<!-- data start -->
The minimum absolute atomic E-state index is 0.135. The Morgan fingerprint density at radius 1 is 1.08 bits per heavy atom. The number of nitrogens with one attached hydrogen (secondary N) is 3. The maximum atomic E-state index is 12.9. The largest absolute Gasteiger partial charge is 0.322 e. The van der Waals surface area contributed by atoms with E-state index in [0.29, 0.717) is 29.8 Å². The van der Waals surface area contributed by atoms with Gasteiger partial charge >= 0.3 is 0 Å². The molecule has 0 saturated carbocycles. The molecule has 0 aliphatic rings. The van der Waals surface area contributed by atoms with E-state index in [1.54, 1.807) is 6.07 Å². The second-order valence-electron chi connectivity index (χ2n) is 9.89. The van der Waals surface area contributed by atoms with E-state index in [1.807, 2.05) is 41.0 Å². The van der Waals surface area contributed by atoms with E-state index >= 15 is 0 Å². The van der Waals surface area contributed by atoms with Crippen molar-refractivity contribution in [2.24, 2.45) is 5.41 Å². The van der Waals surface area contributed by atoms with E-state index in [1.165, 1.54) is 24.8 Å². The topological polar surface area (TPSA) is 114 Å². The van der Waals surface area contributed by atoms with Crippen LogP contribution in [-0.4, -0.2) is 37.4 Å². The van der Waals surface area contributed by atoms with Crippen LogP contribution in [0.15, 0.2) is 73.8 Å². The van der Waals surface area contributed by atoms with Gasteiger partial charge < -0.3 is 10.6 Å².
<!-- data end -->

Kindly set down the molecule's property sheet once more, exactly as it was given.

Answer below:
The minimum absolute atomic E-state index is 0.135. The Morgan fingerprint density at radius 1 is 1.08 bits per heavy atom. The number of nitrogens with one attached hydrogen (secondary N) is 3. The maximum atomic E-state index is 12.9. The largest absolute Gasteiger partial charge is 0.322 e. The van der Waals surface area contributed by atoms with E-state index in [0.29, 0.717) is 29.8 Å². The van der Waals surface area contributed by atoms with Gasteiger partial charge >= 0.3 is 0 Å². The molecule has 0 saturated carbocycles. The molecule has 0 aliphatic rings. The van der Waals surface area contributed by atoms with E-state index in [1.54, 1.807) is 6.07 Å². The second-order valence-electron chi connectivity index (χ2n) is 9.89. The van der Waals surface area contributed by atoms with E-state index in [1.807, 2.05) is 41.0 Å². The van der Waals surface area contributed by atoms with E-state index >= 15 is 0 Å². The van der Waals surface area contributed by atoms with Crippen molar-refractivity contribution in [2.24, 2.45) is 5.41 Å². The van der Waals surface area contributed by atoms with E-state index in [1.165, 1.54) is 24.8 Å². The topological polar surface area (TPSA) is 114 Å². The van der Waals surface area contributed by atoms with Crippen LogP contribution in [-0.4, -0.2) is 37.4 Å². The van der Waals surface area contributed by atoms with Crippen LogP contribution in [0.15, 0.2) is 73.8 Å². The van der Waals surface area contributed by atoms with Gasteiger partial charge < -0.3 is 10.6 Å².